A: If there's a better way, we don't know about it. Some objects, such as triggers and stored procedures, are fairly easy to deal with because you can store the scripts in a version control system. You can also store your table definitions. The real problem is how to regenerate downstream tables without losing your data.

As you know, your solution is tedious and too manual. Has anyone discovered a better solution? Let us know, because this process is a big issue that many people struggle with.

Cool Utilities in the BackOffice Resource Kit
We've recommended Microsoft BackOffice Resource Kit, Part 2 ( a couple of times, but we haven't gone into detail. This resource kit includes the Microsoft SQL Server Resource Guide, which lists the eight Microsoft SQL Server Open Database Connectivity (ODBC) drivers, and a CD-ROM packed with the following cool utilities:

Filltabl. Filltabl is a DB-Library-based Win32 console utility that you can use to generate a large amount of data for a table. This useful utility knows how to query the system catalog tables to determine the structure of the underlying table, then generate pseudo-random data that loads via bcp. One caveat is that the utility might generate duplicate data; in other words, you might not be able to load data into a table with a unique index. That problem is serious, but Microsoft provides the source code so that you can enhance it to fit your needs. Naturally, if you do a good job fixing the problem, let us know and we'll post your code.

Sp_help_set_options. SQL Server 6.5 introduced @@options, a new global variable that lets you determine which Set options are in effect for a given connection. Unfortunately, @@options is a single-integer value that represents a bit-mask representation of the current Set options. The value of @@options is ugly to look at. Sp_help_set_options unscrambles the bit mask and explains in plain English which options are set.

Sp_help_sourcetext. This procedure deals with the formatting problems that occur if you try to use sp_helptext to print out the text associated with a stored procedure. Sp_help_sourcetext is the new, improved version of sp_helptext. It lets you print the underlying object definition of views, triggers, procedures, rules, and defaults in an easy-to-read format--similar to what you see when you view an object definition in SQL Enterprise Manager.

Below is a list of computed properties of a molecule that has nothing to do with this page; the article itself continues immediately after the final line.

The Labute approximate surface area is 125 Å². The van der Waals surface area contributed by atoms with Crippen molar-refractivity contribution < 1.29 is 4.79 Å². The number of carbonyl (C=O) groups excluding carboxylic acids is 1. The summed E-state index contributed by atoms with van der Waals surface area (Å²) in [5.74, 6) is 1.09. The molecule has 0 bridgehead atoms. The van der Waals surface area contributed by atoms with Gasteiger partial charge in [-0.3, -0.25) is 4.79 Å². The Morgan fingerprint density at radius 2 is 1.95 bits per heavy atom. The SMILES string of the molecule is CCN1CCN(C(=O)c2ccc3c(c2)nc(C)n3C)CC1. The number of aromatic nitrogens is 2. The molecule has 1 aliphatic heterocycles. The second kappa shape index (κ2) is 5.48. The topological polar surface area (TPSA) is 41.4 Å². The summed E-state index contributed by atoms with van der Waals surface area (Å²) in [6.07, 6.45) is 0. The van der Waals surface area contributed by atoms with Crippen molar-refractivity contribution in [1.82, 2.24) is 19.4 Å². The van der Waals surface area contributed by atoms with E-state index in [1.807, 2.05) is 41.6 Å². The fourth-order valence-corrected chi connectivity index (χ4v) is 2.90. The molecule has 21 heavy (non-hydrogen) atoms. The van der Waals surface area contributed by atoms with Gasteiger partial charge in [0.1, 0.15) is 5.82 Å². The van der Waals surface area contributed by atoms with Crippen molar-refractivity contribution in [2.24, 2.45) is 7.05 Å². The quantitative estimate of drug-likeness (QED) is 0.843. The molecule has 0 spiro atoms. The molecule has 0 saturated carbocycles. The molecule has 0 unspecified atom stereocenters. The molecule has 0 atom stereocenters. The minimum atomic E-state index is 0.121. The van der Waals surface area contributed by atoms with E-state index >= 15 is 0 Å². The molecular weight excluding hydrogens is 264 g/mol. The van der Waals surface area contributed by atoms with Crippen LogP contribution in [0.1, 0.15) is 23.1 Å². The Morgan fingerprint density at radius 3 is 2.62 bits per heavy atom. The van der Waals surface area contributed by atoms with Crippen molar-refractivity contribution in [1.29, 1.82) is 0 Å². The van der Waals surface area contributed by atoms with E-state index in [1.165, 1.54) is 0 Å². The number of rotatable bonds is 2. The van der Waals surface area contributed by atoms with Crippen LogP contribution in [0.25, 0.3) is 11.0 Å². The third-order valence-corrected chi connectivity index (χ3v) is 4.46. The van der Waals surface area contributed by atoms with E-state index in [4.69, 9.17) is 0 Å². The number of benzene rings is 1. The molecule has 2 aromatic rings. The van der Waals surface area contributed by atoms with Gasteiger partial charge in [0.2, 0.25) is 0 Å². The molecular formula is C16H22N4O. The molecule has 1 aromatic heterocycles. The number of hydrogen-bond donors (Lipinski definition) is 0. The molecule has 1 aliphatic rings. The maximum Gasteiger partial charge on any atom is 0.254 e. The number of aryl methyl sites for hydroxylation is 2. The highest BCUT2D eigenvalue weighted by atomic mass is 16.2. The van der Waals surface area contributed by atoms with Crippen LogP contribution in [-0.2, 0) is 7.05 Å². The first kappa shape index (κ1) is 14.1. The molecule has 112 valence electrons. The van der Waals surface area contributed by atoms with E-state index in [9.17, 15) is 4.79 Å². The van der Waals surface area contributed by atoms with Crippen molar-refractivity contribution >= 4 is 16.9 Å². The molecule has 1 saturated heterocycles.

Sp_drop_fkeys. This nifty procedure drops all foreign key constraints for a given table. This utility can be a big time-saver in a development environment if you're regularly dropping and re-creating entire databases, because as you well know, you can't drop a table that has a referencing foreign key.

SQL Load Simulator. This utility is one of the best on the BackOffice resource kit. It's a 32-bit C program that uses up to 64 concurrent threads to run a Transact-SQL (T-SQL) file so that you can simulate up to 64 ODBC clients from one workstation. This simulation is a great way to build simple drivers for stress testing your application. Build a T-SQL file using SQLTrace; then stress the system with the new LoadSim.

SQL Server Object Comparison. This tool does a passable job of comparing databases or individual objects to see whether their structures match. It's not as powerful as some utilities from third parties, but, hey, it's free!

SQL Trend Analyzer. SQL Trend Analyzer is a series of scripts and Excel workbooks that put a nice GUI wrapper around SQLTrace results. SQLTrace is an incredibly valuable utility that ships with SQL Server. It lets you capture the T-SQL stream your clients are passing to SQL Servers. The trend analyzer lets you view the output with some predefined Excel charts and reports that can make finding performance bottlenecks easier for the novice network tuner.